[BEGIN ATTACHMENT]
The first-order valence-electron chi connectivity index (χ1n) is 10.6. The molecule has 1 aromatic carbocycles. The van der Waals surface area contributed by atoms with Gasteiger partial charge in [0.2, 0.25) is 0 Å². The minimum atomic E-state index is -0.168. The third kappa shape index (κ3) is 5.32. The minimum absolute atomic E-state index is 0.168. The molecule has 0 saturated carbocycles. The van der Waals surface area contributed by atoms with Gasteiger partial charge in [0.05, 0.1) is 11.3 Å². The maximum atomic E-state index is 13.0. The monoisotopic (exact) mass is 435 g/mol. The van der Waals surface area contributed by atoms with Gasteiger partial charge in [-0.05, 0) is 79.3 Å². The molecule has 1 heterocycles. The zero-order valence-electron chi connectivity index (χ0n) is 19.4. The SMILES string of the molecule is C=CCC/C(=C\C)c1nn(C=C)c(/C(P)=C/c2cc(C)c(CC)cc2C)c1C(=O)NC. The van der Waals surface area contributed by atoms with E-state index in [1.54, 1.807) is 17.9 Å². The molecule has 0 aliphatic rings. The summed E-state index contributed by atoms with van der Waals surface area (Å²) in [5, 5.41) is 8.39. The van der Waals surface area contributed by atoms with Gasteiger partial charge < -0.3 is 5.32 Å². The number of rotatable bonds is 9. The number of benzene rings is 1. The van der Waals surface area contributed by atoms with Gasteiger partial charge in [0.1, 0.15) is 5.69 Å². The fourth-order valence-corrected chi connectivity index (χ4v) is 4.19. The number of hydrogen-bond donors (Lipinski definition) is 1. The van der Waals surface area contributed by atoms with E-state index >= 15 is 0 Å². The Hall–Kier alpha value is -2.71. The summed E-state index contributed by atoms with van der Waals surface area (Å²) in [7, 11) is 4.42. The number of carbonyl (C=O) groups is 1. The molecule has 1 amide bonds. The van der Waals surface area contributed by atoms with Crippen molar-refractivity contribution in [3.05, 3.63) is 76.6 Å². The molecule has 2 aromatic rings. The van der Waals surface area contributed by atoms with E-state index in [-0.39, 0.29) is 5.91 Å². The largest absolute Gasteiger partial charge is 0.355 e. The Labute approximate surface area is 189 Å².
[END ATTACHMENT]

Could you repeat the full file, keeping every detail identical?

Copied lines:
The first-order valence-electron chi connectivity index (χ1n) is 10.6. The molecule has 1 aromatic carbocycles. The van der Waals surface area contributed by atoms with Gasteiger partial charge in [0.2, 0.25) is 0 Å². The minimum atomic E-state index is -0.168. The third kappa shape index (κ3) is 5.32. The minimum absolute atomic E-state index is 0.168. The molecule has 0 saturated carbocycles. The van der Waals surface area contributed by atoms with Gasteiger partial charge in [0.05, 0.1) is 11.3 Å². The maximum atomic E-state index is 13.0. The monoisotopic (exact) mass is 435 g/mol. The van der Waals surface area contributed by atoms with Gasteiger partial charge in [-0.05, 0) is 79.3 Å². The molecule has 1 heterocycles. The zero-order valence-electron chi connectivity index (χ0n) is 19.4. The SMILES string of the molecule is C=CCC/C(=C\C)c1nn(C=C)c(/C(P)=C/c2cc(C)c(CC)cc2C)c1C(=O)NC. The van der Waals surface area contributed by atoms with E-state index in [1.54, 1.807) is 17.9 Å². The molecule has 0 aliphatic rings. The summed E-state index contributed by atoms with van der Waals surface area (Å²) in [5, 5.41) is 8.39. The van der Waals surface area contributed by atoms with Gasteiger partial charge < -0.3 is 5.32 Å². The number of rotatable bonds is 9. The number of benzene rings is 1. The van der Waals surface area contributed by atoms with Gasteiger partial charge in [0.1, 0.15) is 5.69 Å². The fourth-order valence-corrected chi connectivity index (χ4v) is 4.19. The number of hydrogen-bond donors (Lipinski definition) is 1. The van der Waals surface area contributed by atoms with E-state index >= 15 is 0 Å². The Hall–Kier alpha value is -2.71. The summed E-state index contributed by atoms with van der Waals surface area (Å²) in [7, 11) is 4.42. The number of carbonyl (C=O) groups is 1. The molecule has 1 amide bonds. The van der Waals surface area contributed by atoms with Crippen molar-refractivity contribution in [3.05, 3.63) is 76.6 Å². The molecule has 2 aromatic rings. The van der Waals surface area contributed by atoms with E-state index in [-0.39, 0.29) is 5.91 Å². The largest absolute Gasteiger partial charge is 0.355 e. The Labute approximate surface area is 189 Å².